It’s no secret that our environment largely impacts our morale and productivity.
It’s hard to operate at your highest potential in a space with dull colours, poor lighting, and too much clutter.
For this reason, it’s imperative to master home office design tips that can make all the difference.
When you do, you’ll no doubt see an immediate improvement in productivity, quality of work, and enthusiasm for your job. Just as importantly, you’ll be contributing to your mental health and emotional wellness, which in and of itself can positively impact your morale significantly.
Here are 3 key office design elements to consider as you strive to improve your home office:
Working under poor lighting day-in and day-out (such as fluorescent lighting) has been linked with a number of negative health effects, including:
- Symptoms of seasonal affective disorder or depression
- Stress/anxiety (due to cortisol suppression)
Since fluorescent lights also flicker (to most, the flicker is unnoticeable, but there are those who can perceive it), some individuals can additionally suffer from constant headaches and eye strain.
Another problem? The lack of sunlight in some home offices can throw off a peron’s circadian rhythms, which affects body function, often leading to sleep difficulty at night. Ultimately, this will impact your mood and productivity, while also increasing stress.
One solution is to opt for incandescent lighting, which provides a better spectrum of light. Light therapy can also counteract a lack of sunlight exposure and improve a person’s quality of sleep. And the light box lamps on the market today are small enough to fit right on a person’s desk.
Of course, nothing beats natural sunlight. According to an article from Psychology Today, “Employees who sit near a window are better at staying on task, show greater interest in their work, and report more loyalty to their company. A 2003 study found that when call center employees—who often rotate seats—are placed near a window, they generate an additional $3,000 of productivity per year. Research even suggests that the amount of direct sunlight entering an office can reliably predict the level of employee satisfaction in a workplace.”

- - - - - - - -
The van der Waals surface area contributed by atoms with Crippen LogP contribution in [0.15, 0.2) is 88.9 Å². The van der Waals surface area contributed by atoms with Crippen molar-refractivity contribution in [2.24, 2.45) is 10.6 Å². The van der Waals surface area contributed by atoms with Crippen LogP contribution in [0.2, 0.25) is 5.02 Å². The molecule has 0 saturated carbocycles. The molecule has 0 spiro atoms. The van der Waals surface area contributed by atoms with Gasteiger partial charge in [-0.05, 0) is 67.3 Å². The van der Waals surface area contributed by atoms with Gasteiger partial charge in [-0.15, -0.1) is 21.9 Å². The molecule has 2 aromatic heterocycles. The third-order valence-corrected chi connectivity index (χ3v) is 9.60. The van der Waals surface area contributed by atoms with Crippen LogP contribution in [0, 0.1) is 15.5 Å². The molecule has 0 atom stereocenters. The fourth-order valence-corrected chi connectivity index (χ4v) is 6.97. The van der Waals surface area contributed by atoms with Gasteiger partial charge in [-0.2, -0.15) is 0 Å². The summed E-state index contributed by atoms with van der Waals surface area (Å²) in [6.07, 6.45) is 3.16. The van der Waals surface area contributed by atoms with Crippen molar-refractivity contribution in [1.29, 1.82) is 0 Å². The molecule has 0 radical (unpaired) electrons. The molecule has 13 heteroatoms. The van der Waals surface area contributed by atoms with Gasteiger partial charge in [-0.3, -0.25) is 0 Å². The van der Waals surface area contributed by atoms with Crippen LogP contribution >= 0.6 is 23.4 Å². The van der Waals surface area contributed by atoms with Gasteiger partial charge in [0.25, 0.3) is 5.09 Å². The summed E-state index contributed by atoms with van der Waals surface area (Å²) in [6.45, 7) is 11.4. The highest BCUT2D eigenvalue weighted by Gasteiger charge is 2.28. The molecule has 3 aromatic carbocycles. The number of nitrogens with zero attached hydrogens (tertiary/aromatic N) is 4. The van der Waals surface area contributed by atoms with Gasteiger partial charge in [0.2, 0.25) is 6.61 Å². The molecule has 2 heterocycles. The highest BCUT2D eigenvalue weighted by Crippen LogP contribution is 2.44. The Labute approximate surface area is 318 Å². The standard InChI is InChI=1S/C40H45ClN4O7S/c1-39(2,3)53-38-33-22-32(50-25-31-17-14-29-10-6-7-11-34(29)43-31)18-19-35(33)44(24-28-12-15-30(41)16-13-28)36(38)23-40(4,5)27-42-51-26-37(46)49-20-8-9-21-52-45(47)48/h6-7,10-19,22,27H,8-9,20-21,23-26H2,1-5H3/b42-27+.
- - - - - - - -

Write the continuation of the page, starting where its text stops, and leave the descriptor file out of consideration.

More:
So if you want happier and more productive, ensure your work space at home has as many windows as possible with as much natural light filtering in as can be managed.
Ron Friedman, Ph.D., author of The Best Place to Work, writes this: “Studies show that the mere presence of plants [in a workspace] can also provide surprisingly large benefits. Office workers report feeling healthier and more energized when their workplace features live plants and fresh flowers. A 2011 study found that randomly assigning participants to rooms with indoor plants led to significantly better performance on tasks requiring sustained attention and concentration.”
Why is this? “A number of researchers argue that natural settings are cognitively rejuvenating and help us restore our mental resources,” Friedman goes on. “We have the freedom to let our minds wander, noticing as much or as little as we like, entering a state that psychologists term ‘soft fascination.’ The result is an elevation in mood as well as replenished mental energy that improves our memory and enhances creativity.”
Not sure where to start when it comes to selecting the best indoor plants for your home office? Refer to this article, which shares 20 plants that improve indoor air quality along with information on how to care for them.
Arts & Accents
If you live in the city or suburbs, chances are you don’t have many views of the type of natural settings that can lead to ‘soft fascination.’
Fortunately, that doesn’t have to work against you. There are alternatives you can consider. Aquariums, for instance, put us at ease. Consider setting one up with beautifully colored fish inside to give your mind something to enjoy when you need a visual break from the computer screen.
Even pictures and artworks of landscapes can positively impact our mood, decreasing stress and anxiety, particularly if they’re rich in blues and greens (which we naturally associate with fertile environments). What’s more, such colours give our creativity a boost, which no doubt leads to better productivity and engagement.
With a good number of the global workforce still working out of home offices in light of the pandemic, remote work is more popular than ever. However, not having the proper home office design in place can negatively affect your productivity and morale. Using the design tips above, however, you can rejuvenate your workspace and start feeling more motivated than ever!